I want to remind folks that there is continuing earnest use of TCP/ANY, especially in monitoring.
Another tangent to pull in here is that in 1995 there was an IETF talk where the Security Area AD (Jeff Schiller) said that there would be no over-arching security architecture for the Internet and that it was up each protocol to protect itself. One of the annoying outcomes of this are firewalls that, despite EDNS0, still filter all DNS traffic over 512 bytes long. (I doubt there are any citations I can give for the talk, this is from memory. The IETF meeting where this happened was in Danvers, Massachusetts for those that keep track of these sorts of things.)
Also a part of this is the finger pointing that goes on, in this case namely, the call for "BCP 38" to solve the issue of forged source addresses and the resulting reflection attacks. It isn't that the fingers are inappropriately pointed, but that this is ineffective. We lament that after so many calls to see BCP 38 deployed, it hasn't been.
It's time we take matters in our own hands. It's time we take steps to clean up the protocol, to reduce the ways in which the DNS is "offensive to others."
There are various things we can do. We can trim back the size of responses. We could seek out ways to make the RRSIGs smaller by using cryptography that accomplishes what RSA does but with less bits. (Perhaps this can be done and maybe not, I'm not schooled in cryptography but the trade press says this can be done.) We can look at different ways of deploying servers to limit the reliance of UDP crossing network borders. And so on, you know "think outside the box." Look at ways we can operate the defined protocol more efficiently.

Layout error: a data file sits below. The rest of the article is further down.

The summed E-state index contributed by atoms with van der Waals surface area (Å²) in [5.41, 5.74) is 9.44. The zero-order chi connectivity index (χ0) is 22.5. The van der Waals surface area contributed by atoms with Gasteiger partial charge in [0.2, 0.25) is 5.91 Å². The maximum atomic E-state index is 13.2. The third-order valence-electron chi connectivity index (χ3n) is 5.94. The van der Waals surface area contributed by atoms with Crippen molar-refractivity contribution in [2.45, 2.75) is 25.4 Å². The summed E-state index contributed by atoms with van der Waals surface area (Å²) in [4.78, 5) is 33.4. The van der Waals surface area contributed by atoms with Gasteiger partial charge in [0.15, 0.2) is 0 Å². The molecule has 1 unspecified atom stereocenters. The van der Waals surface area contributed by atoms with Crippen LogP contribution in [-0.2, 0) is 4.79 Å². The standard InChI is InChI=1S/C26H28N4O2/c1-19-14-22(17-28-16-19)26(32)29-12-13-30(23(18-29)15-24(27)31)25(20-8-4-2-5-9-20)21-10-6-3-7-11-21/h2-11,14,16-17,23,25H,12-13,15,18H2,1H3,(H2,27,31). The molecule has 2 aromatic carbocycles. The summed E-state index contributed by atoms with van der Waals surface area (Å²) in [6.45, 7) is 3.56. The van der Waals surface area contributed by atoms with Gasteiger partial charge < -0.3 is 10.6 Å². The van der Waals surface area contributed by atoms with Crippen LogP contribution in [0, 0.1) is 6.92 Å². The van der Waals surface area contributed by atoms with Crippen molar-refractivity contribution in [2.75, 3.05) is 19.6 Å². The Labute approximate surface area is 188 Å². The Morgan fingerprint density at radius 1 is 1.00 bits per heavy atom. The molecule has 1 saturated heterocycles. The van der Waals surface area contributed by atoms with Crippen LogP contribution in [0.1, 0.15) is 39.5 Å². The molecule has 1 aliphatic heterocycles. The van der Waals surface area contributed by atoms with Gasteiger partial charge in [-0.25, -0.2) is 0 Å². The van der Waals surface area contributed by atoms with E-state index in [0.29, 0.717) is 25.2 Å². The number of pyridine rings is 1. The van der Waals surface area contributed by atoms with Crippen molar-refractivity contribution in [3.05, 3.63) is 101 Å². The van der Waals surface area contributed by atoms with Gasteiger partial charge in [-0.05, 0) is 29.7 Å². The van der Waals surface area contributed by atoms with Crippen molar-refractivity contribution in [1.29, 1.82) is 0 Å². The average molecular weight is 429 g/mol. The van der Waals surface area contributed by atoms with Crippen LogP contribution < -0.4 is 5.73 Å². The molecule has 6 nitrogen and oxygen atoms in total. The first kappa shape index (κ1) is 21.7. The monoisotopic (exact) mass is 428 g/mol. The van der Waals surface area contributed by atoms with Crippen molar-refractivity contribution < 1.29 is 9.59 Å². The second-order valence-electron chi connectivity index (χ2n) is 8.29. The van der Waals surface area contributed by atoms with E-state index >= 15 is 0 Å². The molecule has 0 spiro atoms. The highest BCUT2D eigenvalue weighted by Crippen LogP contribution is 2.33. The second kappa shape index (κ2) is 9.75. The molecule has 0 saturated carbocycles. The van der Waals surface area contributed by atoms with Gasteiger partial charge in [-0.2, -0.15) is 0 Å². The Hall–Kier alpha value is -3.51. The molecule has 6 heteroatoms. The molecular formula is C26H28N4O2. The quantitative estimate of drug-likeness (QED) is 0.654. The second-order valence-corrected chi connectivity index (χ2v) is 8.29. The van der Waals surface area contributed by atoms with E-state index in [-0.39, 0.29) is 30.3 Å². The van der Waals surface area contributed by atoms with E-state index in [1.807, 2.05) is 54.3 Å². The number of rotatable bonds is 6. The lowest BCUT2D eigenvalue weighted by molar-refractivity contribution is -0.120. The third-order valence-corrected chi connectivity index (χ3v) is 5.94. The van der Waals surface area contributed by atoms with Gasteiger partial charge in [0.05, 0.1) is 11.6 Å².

I don't mean that we have to alter the protocol a'la the IETF and IANA registry. There are times when a new operational rule of thumb or best current practice or such that can be called upon to say "although you can do it, don't."
But we don't want to limit what the protocol can do. Despite EDNS0 allowing for large response (> 512) and thus contributing to amplification attacks we aren't going to deprecate EDNS0. There are times that there is an earnest reason for growing the protocol. We just need to be more aware of where it is being used for malicious behavior and be able to at least that make it stand out like "a sore thumb." In a poor, quick analogy, spam is not much of a problem for me when it is 90% of my incoming mail. It's easier to see what is true. But when spam is 30% it is harder to see, it doesn't stand out as much. (Once spam hits 100%, I just don't read mail any more . ;) )
So, in summary, I see ANY/UDP as having become predominately a mechanism of abuse and thus a candidate for the slicer. We can't slice it until we do answer the few remaining good uses - but with those being so few and far between I really want to push them out.